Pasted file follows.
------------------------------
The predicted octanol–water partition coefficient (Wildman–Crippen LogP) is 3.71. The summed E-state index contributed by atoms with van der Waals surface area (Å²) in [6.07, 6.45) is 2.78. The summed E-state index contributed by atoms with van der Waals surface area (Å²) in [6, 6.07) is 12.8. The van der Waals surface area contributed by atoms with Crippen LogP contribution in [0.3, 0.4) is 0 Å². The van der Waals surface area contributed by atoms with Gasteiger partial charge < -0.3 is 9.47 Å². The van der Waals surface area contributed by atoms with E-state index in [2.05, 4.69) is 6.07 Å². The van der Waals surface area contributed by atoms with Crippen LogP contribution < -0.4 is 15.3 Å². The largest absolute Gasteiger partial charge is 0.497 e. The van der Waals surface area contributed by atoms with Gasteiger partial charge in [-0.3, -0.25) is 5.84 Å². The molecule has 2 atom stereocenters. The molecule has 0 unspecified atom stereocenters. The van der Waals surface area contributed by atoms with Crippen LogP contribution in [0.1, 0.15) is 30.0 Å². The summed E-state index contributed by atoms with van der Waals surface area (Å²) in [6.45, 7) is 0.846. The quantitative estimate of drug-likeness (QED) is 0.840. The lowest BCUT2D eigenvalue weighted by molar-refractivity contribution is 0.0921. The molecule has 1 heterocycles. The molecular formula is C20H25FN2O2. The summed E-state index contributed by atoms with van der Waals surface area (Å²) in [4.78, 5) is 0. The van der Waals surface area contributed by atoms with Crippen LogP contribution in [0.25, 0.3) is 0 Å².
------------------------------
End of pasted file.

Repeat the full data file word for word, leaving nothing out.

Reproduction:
The predicted octanol–water partition coefficient (Wildman–Crippen LogP) is 3.71. The summed E-state index contributed by atoms with van der Waals surface area (Å²) in [6.07, 6.45) is 2.78. The summed E-state index contributed by atoms with van der Waals surface area (Å²) in [6, 6.07) is 12.8. The van der Waals surface area contributed by atoms with Crippen LogP contribution in [0.3, 0.4) is 0 Å². The van der Waals surface area contributed by atoms with Gasteiger partial charge < -0.3 is 9.47 Å². The van der Waals surface area contributed by atoms with E-state index in [2.05, 4.69) is 6.07 Å². The van der Waals surface area contributed by atoms with Crippen LogP contribution < -0.4 is 15.3 Å². The largest absolute Gasteiger partial charge is 0.497 e. The van der Waals surface area contributed by atoms with Gasteiger partial charge in [-0.3, -0.25) is 5.84 Å². The molecule has 2 atom stereocenters. The molecule has 0 unspecified atom stereocenters. The van der Waals surface area contributed by atoms with Crippen LogP contribution in [0.1, 0.15) is 30.0 Å². The summed E-state index contributed by atoms with van der Waals surface area (Å²) in [6.45, 7) is 0.846. The quantitative estimate of drug-likeness (QED) is 0.840. The lowest BCUT2D eigenvalue weighted by molar-refractivity contribution is 0.0921. The molecule has 1 heterocycles. The molecular formula is C20H25FN2O2. The summed E-state index contributed by atoms with van der Waals surface area (Å²) in [4.78, 5) is 0. The van der Waals surface area contributed by atoms with Crippen LogP contribution in [0.25, 0.3) is 0 Å².